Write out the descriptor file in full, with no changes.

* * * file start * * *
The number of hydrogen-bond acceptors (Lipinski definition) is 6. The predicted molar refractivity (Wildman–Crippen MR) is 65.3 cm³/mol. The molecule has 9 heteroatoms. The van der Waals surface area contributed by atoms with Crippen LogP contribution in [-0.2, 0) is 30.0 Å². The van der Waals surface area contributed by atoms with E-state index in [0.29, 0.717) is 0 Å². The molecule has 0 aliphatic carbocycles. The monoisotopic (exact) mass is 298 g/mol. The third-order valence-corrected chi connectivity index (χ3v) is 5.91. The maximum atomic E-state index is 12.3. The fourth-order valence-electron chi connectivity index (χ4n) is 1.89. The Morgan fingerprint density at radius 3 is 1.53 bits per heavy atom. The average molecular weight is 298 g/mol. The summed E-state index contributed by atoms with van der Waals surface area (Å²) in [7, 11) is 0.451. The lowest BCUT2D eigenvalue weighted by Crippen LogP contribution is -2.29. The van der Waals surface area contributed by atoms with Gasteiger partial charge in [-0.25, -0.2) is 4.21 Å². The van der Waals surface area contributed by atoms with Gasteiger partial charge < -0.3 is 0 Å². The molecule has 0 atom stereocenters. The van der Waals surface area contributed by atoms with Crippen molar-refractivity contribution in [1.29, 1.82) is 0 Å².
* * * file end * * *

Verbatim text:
The number of hydrogen-bond acceptors (Lipinski definition) is 6. The predicted molar refractivity (Wildman–Crippen MR) is 65.3 cm³/mol. The molecule has 9 heteroatoms. The van der Waals surface area contributed by atoms with Crippen LogP contribution in [-0.2, 0) is 30.0 Å². The van der Waals surface area contributed by atoms with E-state index in [0.29, 0.717) is 0 Å². The molecule has 0 aliphatic carbocycles. The monoisotopic (exact) mass is 298 g/mol. The third-order valence-corrected chi connectivity index (χ3v) is 5.91. The maximum atomic E-state index is 12.3. The fourth-order valence-electron chi connectivity index (χ4n) is 1.89. The Morgan fingerprint density at radius 3 is 1.53 bits per heavy atom. The average molecular weight is 298 g/mol. The summed E-state index contributed by atoms with van der Waals surface area (Å²) in [7, 11) is 0.451. The lowest BCUT2D eigenvalue weighted by Crippen LogP contribution is -2.29. The van der Waals surface area contributed by atoms with Gasteiger partial charge in [-0.25, -0.2) is 4.21 Å². The van der Waals surface area contributed by atoms with Gasteiger partial charge < -0.3 is 0 Å². The molecule has 0 atom stereocenters. The van der Waals surface area contributed by atoms with Crippen molar-refractivity contribution in [1.29, 1.82) is 0 Å².